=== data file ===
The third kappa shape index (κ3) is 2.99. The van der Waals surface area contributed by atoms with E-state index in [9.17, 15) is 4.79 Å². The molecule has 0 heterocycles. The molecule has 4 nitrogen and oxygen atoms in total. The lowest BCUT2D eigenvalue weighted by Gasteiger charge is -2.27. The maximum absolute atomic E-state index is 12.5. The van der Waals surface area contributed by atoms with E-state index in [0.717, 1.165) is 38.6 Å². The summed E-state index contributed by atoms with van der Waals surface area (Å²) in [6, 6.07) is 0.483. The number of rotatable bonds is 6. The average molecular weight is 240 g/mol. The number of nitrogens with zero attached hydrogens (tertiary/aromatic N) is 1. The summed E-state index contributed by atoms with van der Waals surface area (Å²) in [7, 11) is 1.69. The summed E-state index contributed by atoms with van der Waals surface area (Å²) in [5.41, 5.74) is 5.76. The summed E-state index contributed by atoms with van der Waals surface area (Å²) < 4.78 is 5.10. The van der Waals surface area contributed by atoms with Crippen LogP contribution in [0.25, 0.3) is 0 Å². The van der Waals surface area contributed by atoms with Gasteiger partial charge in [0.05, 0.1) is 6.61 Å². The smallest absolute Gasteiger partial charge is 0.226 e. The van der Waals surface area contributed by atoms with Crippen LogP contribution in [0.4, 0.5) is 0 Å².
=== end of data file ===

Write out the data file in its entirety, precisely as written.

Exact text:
The third kappa shape index (κ3) is 2.99. The van der Waals surface area contributed by atoms with E-state index in [9.17, 15) is 4.79 Å². The molecule has 0 heterocycles. The molecule has 4 nitrogen and oxygen atoms in total. The lowest BCUT2D eigenvalue weighted by Gasteiger charge is -2.27. The maximum absolute atomic E-state index is 12.5. The van der Waals surface area contributed by atoms with E-state index in [0.717, 1.165) is 38.6 Å². The summed E-state index contributed by atoms with van der Waals surface area (Å²) in [6, 6.07) is 0.483. The number of rotatable bonds is 6. The average molecular weight is 240 g/mol. The number of nitrogens with zero attached hydrogens (tertiary/aromatic N) is 1. The summed E-state index contributed by atoms with van der Waals surface area (Å²) in [7, 11) is 1.69. The summed E-state index contributed by atoms with van der Waals surface area (Å²) in [5.41, 5.74) is 5.76. The summed E-state index contributed by atoms with van der Waals surface area (Å²) < 4.78 is 5.10. The van der Waals surface area contributed by atoms with Crippen LogP contribution in [0.25, 0.3) is 0 Å². The van der Waals surface area contributed by atoms with Gasteiger partial charge in [0.05, 0.1) is 6.61 Å². The smallest absolute Gasteiger partial charge is 0.226 e. The van der Waals surface area contributed by atoms with Crippen LogP contribution in [0.4, 0.5) is 0 Å².